Updates on insider trading by federal judges and senior staff of Federal Reserve.

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Previously discussed Financial conflict of interest on the federal bench and stock trading by presidents of regional Federal Reserve Banks. Alternate headline – Is there any group of powerful people who bother to follow the rules?

The Wall Street Journal reported that 131 judges had an investment in one or many stocks of litigants who appeared in front of them.

Two presidents of regional Federal Reserve Banks were trading stocks during the tumultuous early months of the pandemic.

Two updates in the news recently. First, the situation with judges is worse than it appears. Second, restrictions have been placed on extremely senior staff of the Fed prohibiting them from owning individual stocks.

Wall Street Journal – 10/21/21 – Fed Imposes New Restrictions on Officials’ Investment Activities – The new rules will apply to the seven governors sitting on the board of the Federal Reserve, the 12 presidents of the regional Federal Reserve Banks, and an unspecified number of senior staff who work with the rate-setting committees.

The affected individuals will only be allowed to invest in diversified vehicles, such as mutual funds. Purchases and sales will require advance approval. All trades will require a 45 day delay between the transaction and when they advise the internal monitor they want to buy or sell.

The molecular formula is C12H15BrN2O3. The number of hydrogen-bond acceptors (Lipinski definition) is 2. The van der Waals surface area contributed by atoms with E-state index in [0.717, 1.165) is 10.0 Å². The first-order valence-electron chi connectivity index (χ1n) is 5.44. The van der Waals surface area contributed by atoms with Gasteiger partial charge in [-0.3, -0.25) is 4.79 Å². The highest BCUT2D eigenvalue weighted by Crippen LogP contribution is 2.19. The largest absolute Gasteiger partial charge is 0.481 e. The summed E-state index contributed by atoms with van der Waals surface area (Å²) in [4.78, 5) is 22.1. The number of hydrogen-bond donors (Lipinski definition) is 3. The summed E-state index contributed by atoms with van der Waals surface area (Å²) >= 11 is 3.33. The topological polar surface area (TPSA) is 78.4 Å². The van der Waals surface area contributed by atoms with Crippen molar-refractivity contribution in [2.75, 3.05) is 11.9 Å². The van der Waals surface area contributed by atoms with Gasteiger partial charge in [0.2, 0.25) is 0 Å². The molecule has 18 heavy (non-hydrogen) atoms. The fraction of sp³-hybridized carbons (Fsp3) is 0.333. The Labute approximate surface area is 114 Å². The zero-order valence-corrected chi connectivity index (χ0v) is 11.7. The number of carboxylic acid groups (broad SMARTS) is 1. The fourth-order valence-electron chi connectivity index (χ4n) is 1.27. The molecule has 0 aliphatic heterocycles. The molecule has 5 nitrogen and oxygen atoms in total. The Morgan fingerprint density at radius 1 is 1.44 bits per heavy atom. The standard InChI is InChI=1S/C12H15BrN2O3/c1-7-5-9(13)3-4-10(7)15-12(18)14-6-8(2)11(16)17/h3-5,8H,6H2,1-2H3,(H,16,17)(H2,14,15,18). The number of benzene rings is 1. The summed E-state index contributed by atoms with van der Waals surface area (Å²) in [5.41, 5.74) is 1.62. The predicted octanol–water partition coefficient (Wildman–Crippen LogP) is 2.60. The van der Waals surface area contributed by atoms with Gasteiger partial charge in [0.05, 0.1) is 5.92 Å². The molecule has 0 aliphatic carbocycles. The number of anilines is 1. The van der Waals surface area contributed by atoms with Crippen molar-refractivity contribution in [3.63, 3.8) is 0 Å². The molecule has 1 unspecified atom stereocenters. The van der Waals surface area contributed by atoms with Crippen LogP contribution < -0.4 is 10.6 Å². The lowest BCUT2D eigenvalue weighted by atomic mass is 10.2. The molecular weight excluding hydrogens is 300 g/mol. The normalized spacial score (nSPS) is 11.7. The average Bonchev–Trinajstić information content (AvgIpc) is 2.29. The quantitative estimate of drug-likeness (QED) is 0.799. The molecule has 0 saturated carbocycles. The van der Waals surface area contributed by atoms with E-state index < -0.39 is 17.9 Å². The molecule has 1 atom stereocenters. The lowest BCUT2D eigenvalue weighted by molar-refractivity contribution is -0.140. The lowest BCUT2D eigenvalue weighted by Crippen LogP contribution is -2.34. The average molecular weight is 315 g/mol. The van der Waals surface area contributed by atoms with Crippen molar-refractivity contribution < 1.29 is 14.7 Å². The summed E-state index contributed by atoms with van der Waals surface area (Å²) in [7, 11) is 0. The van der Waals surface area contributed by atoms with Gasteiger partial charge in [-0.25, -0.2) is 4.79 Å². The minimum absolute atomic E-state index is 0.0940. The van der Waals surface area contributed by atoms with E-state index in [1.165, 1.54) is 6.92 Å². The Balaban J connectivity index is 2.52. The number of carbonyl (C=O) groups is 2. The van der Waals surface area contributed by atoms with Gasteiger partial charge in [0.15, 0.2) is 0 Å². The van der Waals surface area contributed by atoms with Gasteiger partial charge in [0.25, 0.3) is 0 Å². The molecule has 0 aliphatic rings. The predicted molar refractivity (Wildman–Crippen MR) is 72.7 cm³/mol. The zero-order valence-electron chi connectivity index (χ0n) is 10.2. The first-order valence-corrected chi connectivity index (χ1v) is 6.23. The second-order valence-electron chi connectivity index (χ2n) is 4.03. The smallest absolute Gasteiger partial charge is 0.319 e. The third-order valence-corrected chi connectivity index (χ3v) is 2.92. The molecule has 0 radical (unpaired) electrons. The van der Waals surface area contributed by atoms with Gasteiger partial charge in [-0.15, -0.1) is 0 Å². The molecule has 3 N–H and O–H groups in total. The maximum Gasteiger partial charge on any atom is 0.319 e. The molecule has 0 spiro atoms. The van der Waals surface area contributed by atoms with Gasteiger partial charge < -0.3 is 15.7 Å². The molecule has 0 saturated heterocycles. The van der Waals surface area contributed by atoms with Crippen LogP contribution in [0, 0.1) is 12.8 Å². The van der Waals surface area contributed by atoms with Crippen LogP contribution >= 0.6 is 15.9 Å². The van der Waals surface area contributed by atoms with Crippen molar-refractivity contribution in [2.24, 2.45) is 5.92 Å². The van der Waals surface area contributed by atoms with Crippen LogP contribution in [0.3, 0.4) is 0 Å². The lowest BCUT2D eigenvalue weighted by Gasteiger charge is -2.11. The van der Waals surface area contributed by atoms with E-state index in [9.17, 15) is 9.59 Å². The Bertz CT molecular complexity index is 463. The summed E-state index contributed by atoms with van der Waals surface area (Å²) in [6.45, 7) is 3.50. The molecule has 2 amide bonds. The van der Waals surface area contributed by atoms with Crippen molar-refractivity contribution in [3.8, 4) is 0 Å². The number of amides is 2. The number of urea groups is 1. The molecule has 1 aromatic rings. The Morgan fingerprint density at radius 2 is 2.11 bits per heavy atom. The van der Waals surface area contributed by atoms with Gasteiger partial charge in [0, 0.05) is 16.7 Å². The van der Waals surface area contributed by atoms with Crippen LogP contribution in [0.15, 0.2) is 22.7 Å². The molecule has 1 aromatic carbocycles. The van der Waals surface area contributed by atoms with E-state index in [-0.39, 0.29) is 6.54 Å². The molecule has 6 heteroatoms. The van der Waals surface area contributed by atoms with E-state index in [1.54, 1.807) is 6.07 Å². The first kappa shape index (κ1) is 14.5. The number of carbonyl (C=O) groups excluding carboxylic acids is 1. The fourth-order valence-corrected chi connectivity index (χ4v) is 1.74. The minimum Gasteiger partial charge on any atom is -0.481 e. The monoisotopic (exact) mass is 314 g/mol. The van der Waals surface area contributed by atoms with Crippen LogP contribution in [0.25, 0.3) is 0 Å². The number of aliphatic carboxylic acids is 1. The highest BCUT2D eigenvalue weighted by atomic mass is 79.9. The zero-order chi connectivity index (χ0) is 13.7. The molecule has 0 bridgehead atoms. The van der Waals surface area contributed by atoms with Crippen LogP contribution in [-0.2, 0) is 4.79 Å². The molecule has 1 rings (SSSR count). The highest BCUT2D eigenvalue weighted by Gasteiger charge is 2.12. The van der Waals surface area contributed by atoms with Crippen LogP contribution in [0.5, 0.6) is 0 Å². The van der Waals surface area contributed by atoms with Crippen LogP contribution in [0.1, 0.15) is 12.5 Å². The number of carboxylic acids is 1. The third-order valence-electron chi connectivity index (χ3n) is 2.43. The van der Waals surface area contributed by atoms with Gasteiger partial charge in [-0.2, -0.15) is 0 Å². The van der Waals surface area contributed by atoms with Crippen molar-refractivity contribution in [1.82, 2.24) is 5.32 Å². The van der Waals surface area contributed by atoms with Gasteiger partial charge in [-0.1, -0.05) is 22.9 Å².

Not a bad start – restricted to mutual funds, delay transactions 45 days, and get advance approval.

Situation with the federal judges is worse than I thought.

Wall Street Journal – 10/15/21 – Federal Judges or Their Brokers Traded Stocks of Litigants During Cases –The Journal previously identified 131 federal judges who owned stock of a litigant while a judge was handling the case involving the company. In such a situation, a federal judge is required by law to recuse from the case. The reporters identified 685 violations of recusal requirements.

Additional analysis shows that 61 of those judges were actively trading stock in companies appearing before them or their brokers were actively trading stock while the case is in progress.

Active trading.

With a litigant in front of them.

In quite a depressing turn of events, an unspecified number of those judges claimed they did not know that stocks were being traded on their behalf. They did not know what their brokers were doing.

In the strongest terms possible, I urgently suggest you do not claim total, complete, willfully blind ignorance of the critical facts if you ever appear in front of a federal judge. Not having the foggiest stinking clue of anything that’s going on with things under your complete control is only acceptable for a federal judge.

Again, please, please do not take that strategy if you ever find yourself in front of any judge. You don’t have anywhere near enough clout to get away with it.

Just to be clear, federal law and judicial ethics make a judge responsible for all transactions and holdings in the judge’s investment portfolio. There is no ignorance exception.

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